By the 1580s the traditional French gendarme, as a lance-armed heavily armoured cavalryman, was in sharp decline. The Battle of Coutras (October 20, 1587), between Henry of Navarre, and the Duc de Joyeuse, during the French Wars of Religion, illustrates the demise of the heavy lancer. Navarre's cavalry were 1,300 armoured pistoleers whilst the Royalists under Joyeuse were 2,000 heavy lancers (gendarmes). Within a few minutes of combat the lancers had been routed, many being captured and held for ransom.All later French cavalry named 'gendarmes' were more lightly armoured, eventually becoming unarmoured, and employed firearms and a sword, rather than the heavy lance.
Louis XIV on his accession to the throne found only eight companies of gendarmes surviving out of an original total of more than one hundred, but after the victory of Fleurus (1690), which had been decided by their courage, he increased their number to sixteen. The four first companies were designated by the names of Gendarmes ecossais, Gendarmes anglais, Gendarmes bourguignons and Gendarmes flamands, from the nationality of the soldiers who had originally composed them, but at that time they consisted entirely of French soldiers and officers. These four companies had a captain-general, who was the king. The fifth company was that of the queen and the others bore the name of the princes who respectively commanded them. This organisation was dissolved in 1788.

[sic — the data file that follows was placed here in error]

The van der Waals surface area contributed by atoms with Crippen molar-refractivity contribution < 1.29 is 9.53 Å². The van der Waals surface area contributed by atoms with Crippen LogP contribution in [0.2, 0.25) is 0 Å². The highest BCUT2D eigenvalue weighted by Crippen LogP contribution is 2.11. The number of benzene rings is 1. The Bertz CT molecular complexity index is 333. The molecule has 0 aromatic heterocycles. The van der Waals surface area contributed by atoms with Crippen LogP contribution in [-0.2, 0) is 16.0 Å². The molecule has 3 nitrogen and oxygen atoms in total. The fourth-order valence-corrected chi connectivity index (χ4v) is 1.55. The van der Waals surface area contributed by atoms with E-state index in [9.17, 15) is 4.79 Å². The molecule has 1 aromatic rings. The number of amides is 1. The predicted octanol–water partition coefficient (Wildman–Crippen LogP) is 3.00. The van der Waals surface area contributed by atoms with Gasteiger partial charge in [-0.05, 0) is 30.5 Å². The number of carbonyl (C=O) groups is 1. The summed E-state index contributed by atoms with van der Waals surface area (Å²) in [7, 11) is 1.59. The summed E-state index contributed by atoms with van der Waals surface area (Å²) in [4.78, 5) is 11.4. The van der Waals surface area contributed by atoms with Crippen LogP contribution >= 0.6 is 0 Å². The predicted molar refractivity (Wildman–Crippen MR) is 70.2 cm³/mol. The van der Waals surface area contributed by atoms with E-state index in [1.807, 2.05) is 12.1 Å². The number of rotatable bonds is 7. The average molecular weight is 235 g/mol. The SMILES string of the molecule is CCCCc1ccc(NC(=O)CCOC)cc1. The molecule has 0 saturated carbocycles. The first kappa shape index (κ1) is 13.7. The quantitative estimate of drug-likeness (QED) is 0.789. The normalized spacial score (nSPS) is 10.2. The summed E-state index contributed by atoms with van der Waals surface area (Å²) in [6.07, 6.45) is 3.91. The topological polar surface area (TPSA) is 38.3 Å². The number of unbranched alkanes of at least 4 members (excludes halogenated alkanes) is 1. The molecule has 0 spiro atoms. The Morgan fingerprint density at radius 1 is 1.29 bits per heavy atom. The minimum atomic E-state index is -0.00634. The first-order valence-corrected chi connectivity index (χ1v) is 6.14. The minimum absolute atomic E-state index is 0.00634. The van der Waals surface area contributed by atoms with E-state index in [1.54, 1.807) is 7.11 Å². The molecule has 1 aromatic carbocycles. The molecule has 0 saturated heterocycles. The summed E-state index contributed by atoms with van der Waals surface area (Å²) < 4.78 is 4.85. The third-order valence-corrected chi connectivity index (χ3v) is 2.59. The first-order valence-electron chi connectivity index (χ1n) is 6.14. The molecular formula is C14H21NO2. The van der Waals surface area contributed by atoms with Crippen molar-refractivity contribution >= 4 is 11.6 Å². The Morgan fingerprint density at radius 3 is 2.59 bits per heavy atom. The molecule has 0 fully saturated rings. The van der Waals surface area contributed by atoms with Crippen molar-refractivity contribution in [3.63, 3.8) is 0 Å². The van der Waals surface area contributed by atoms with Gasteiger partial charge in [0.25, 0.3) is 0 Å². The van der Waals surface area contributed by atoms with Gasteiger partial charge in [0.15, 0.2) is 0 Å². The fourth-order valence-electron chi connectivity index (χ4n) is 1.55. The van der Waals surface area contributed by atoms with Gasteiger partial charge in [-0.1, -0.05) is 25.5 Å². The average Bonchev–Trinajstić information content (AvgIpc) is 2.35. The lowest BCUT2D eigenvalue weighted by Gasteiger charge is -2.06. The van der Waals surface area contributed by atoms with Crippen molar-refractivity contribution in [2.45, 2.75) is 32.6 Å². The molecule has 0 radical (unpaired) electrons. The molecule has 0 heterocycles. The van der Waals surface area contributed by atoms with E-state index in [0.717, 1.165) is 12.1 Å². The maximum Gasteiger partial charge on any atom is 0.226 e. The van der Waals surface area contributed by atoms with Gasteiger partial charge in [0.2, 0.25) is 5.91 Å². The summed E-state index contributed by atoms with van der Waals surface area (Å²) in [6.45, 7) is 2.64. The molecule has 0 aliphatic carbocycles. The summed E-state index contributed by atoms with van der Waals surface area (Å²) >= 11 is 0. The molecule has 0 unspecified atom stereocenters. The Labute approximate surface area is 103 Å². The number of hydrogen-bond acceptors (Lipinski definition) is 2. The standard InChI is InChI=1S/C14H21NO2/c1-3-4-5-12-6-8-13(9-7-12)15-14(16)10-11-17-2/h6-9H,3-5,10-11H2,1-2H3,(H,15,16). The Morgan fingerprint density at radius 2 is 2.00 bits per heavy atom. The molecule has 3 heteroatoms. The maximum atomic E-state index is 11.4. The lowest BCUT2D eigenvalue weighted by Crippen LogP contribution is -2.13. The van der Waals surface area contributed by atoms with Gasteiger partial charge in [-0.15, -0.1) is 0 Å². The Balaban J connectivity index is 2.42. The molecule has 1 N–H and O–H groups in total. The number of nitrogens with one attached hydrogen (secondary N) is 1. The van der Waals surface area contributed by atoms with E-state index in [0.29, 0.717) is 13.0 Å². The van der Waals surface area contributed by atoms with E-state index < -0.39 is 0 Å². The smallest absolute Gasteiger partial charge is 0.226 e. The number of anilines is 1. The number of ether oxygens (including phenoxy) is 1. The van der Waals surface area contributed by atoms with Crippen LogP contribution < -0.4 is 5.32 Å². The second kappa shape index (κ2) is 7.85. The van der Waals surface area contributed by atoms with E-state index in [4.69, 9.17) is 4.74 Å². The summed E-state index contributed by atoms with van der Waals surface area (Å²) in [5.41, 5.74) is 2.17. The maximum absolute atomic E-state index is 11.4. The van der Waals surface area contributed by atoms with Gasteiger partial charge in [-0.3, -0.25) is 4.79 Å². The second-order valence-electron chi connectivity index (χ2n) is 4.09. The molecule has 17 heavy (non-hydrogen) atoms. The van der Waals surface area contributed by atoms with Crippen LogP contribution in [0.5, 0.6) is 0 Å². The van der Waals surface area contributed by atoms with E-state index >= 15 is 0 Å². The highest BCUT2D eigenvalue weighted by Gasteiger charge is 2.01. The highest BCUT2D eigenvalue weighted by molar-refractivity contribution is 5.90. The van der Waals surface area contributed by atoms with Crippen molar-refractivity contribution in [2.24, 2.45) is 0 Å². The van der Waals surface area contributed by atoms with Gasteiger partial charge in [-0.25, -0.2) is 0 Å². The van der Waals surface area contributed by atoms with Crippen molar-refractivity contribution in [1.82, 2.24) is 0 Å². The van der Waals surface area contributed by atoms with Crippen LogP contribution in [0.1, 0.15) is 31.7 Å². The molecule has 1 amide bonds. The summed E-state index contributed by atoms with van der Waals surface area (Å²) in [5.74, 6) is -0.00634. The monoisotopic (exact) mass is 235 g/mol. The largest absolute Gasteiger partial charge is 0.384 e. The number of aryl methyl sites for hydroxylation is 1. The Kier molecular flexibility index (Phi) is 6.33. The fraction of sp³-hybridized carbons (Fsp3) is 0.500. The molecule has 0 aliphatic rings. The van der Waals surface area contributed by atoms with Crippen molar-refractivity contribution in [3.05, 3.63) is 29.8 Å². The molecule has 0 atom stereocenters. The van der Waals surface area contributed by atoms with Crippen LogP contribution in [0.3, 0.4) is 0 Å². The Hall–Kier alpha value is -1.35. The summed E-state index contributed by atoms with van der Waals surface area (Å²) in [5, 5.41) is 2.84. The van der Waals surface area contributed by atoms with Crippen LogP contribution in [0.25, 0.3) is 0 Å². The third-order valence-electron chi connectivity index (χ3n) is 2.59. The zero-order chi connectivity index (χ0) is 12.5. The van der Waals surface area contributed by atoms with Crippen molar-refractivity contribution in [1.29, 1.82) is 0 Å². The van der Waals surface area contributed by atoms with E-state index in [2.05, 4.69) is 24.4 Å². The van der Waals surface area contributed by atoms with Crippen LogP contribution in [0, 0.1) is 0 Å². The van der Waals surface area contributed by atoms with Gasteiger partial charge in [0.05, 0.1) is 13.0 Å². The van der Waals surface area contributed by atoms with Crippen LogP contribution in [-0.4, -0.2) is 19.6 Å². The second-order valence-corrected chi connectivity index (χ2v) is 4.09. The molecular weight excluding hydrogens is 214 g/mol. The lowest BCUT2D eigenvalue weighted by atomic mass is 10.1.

A military corps having such duties was first created in 1337 and was placed under the orders of the Constable of France (connétable), and therefore named connétablie. In 1626 after the abolition of the title of connétable, it was put under the command of the Maréchal of France, and renamed Maréchaussée. Its main mission was protecting the roads from highwaymen. In 1720 the maréchaussée was subordinated to the gendarmerie; after the French Revolution the maréchaussée was abolished and the gendarmerie took over its duties in 1791.